That man is of divine origin in a sense that no other animal is, is a conviction dear to the common mind. It was dear to the mind of Carlyle, it chimed in well with his distrust of the present, his veneration of the past, and his Hebraic awe and reverential fear before the mysteries of the universe. While Darwin's attitude of mind toward outward things was one of inquiry and thirst for exact knowledge, Carlyle's was one of reverence and wonder. He was more inclined to worship where Darwin was moved to investigate. Darwin, too, felt the presence of the great unknown, but he sought solace in the knowable of the physical world about him, while Carlyle sought solace in the moral and intellectual world, where his great mytho-poetic faculty could have free swing.
We teach and we preach that God is in everything from the lowest to the highest, and that all things are possible with him, and yet practically we deny that he is in the brute and that it is possible man should have had his origin there.
I long ago convinced myself that whatever is on the earth and shares its life is of the earth, and, in some way not open to me, came out of the earth, the highest not less than the humblest creature at our feet. I like to think of the old weatherworn globe as the mother of us all. I like to think of the ground underfoot as plastic and responsive to the creative energy, vitally related to the great cosmic forces, a red corpuscle in the life-current of the Eternal, and that man, with all his highflying dreams and aspirations, his arts, his Bibles, his religions, his literatures, his philosophies—heroes, saints, martyrs, sages, poets, prophets—all lay folded there in the fiery mist out of which the planet came. I love to make Whitman's great lines my own:—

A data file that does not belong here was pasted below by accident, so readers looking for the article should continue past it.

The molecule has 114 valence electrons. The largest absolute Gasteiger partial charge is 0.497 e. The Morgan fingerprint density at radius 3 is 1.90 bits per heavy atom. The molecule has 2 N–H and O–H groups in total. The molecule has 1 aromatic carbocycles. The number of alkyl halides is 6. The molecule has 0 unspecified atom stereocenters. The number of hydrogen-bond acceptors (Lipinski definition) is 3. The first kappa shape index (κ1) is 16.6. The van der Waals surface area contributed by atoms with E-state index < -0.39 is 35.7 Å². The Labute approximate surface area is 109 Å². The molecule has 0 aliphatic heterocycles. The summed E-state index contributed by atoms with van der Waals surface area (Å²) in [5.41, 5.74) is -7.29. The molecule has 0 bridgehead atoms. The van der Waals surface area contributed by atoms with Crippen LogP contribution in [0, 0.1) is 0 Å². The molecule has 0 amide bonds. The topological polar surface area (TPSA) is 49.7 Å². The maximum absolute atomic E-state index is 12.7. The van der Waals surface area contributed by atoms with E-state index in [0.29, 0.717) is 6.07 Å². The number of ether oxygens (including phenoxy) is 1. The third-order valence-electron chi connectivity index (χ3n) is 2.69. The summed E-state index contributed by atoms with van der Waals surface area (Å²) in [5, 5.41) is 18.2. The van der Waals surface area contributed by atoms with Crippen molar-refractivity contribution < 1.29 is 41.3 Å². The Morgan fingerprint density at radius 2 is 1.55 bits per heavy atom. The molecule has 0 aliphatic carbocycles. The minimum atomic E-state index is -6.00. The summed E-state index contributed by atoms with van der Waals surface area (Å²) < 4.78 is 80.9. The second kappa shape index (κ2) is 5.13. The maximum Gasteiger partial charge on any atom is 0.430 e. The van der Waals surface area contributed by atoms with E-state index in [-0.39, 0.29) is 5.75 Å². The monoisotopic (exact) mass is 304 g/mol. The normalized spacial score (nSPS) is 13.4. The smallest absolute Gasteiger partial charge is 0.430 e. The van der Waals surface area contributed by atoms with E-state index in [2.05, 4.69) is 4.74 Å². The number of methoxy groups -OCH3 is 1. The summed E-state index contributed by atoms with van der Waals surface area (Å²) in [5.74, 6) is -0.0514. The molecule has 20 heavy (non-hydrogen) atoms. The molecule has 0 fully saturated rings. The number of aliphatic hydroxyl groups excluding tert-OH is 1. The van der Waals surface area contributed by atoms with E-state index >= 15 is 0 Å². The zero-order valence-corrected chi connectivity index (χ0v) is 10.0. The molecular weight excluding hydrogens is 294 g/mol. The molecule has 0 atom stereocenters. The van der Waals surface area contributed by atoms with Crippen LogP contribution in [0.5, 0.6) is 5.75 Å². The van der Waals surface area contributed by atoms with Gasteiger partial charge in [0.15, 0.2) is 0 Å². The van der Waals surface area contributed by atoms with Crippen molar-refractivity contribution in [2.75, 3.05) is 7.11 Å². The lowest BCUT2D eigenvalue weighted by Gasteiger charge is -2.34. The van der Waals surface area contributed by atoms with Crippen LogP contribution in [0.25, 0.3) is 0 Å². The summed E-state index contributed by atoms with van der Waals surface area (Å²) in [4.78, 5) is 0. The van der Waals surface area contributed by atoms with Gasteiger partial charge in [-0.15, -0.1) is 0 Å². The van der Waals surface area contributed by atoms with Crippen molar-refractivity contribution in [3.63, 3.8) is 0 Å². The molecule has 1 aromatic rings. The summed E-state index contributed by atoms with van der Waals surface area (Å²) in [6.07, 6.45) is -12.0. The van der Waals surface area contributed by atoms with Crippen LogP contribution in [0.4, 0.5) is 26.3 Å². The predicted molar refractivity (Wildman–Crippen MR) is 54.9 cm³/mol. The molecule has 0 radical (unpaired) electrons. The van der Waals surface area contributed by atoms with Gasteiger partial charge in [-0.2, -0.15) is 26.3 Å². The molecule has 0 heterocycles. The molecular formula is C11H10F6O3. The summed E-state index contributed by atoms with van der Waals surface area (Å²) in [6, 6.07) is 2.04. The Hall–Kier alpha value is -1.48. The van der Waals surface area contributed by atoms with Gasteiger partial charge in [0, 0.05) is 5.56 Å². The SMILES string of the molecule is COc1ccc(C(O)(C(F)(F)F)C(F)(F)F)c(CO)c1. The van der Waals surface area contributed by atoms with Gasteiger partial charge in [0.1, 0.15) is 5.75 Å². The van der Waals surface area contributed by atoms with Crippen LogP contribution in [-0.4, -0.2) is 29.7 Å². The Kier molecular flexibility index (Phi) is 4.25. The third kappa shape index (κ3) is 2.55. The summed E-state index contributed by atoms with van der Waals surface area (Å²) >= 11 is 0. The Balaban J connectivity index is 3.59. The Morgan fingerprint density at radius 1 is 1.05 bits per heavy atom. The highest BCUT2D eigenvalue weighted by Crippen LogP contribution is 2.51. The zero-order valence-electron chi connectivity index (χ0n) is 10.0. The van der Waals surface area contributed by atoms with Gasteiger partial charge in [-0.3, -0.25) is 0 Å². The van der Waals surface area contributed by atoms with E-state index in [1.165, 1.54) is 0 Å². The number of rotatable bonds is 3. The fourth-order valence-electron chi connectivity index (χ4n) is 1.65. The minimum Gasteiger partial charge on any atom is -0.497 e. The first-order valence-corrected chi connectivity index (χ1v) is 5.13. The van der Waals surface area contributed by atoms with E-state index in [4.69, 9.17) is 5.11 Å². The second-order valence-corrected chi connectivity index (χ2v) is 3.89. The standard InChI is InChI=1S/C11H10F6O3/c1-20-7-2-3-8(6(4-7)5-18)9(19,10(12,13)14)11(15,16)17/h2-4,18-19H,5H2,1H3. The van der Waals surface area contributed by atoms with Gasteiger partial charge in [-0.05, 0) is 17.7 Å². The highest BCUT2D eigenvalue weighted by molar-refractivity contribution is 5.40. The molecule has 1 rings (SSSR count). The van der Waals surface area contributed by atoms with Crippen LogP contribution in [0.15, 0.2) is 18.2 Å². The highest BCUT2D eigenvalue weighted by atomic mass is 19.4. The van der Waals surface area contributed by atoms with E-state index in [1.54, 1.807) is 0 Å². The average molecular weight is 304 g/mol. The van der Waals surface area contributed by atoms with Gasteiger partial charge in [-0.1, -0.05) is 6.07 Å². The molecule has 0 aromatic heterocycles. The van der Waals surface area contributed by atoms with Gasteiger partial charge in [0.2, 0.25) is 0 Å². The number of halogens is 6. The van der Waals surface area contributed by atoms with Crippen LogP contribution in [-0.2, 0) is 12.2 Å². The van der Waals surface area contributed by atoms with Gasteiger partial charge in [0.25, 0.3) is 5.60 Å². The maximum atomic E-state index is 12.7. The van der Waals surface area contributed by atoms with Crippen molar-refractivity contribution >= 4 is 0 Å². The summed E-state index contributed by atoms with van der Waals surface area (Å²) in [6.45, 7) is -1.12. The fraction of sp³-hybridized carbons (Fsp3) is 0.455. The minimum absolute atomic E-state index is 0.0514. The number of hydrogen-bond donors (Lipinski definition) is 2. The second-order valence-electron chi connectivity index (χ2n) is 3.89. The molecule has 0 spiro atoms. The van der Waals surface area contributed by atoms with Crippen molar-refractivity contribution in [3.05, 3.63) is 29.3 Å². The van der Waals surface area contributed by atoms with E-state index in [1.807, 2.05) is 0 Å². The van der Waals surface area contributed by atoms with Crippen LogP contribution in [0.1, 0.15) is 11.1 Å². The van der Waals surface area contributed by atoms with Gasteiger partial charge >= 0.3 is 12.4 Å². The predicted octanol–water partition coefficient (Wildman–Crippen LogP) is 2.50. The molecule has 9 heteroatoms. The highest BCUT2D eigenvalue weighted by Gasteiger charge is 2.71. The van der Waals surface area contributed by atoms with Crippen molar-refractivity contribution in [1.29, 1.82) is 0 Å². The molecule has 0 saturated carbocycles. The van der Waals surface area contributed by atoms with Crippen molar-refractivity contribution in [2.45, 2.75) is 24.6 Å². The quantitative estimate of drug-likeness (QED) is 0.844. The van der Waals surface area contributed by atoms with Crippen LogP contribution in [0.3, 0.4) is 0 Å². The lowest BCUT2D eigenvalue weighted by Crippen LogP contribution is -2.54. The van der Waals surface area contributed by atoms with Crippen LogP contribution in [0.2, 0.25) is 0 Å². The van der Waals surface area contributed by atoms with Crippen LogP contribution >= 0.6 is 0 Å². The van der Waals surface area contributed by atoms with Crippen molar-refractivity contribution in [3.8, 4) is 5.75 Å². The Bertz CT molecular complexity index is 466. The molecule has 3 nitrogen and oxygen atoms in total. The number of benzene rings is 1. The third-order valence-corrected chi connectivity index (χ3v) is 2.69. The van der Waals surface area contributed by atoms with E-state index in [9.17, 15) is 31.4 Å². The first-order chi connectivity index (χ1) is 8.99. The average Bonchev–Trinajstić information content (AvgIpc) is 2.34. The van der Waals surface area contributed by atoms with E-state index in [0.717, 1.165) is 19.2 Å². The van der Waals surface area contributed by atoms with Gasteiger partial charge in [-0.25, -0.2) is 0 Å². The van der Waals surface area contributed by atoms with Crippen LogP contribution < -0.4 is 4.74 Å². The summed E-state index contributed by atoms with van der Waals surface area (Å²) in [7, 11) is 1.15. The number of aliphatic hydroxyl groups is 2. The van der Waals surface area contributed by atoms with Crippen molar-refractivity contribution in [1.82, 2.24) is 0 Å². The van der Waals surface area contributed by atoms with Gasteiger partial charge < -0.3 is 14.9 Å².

I am an acme of things accomplished, and I am
an encloser of things to be.
My feet strike an apex of the apices of the stairs,
On every step bunches of ages, and larger
bunches between the steps,
All below duly travel'd, and still I mount and mount.
Rise after rise bow the phantoms behind me,
Afar down I see the huge first Nothing, I know
I was even there,
I waited unseen and always, and slept through the lethargic mist,
And took my time, and took no hurt from the fetid carbon.
Long I was hugged close—long and long.
Immense have been the preparations for me;
Faithful and friendly the arms that have helped me.
Cycles ferried my cradle, rowing and rowing
like cheerful boatmen,
For room to me stars kept aside in their own rings,
They sent influences to look after what was to hold me.
Before I was born out of my mother generations guided me,
My embryo has never been torpid, nothing could overlay it.
For it the nebula cohered to an orb,
The long slow strata piled to rest it on,
Vast vegetables gave it sustenance,
Monstrous sauroids transported it in their mouths and deposited it with care.
All forces have been steadily employed to complete and delight me,
Now on this spot I stand with my robust soul.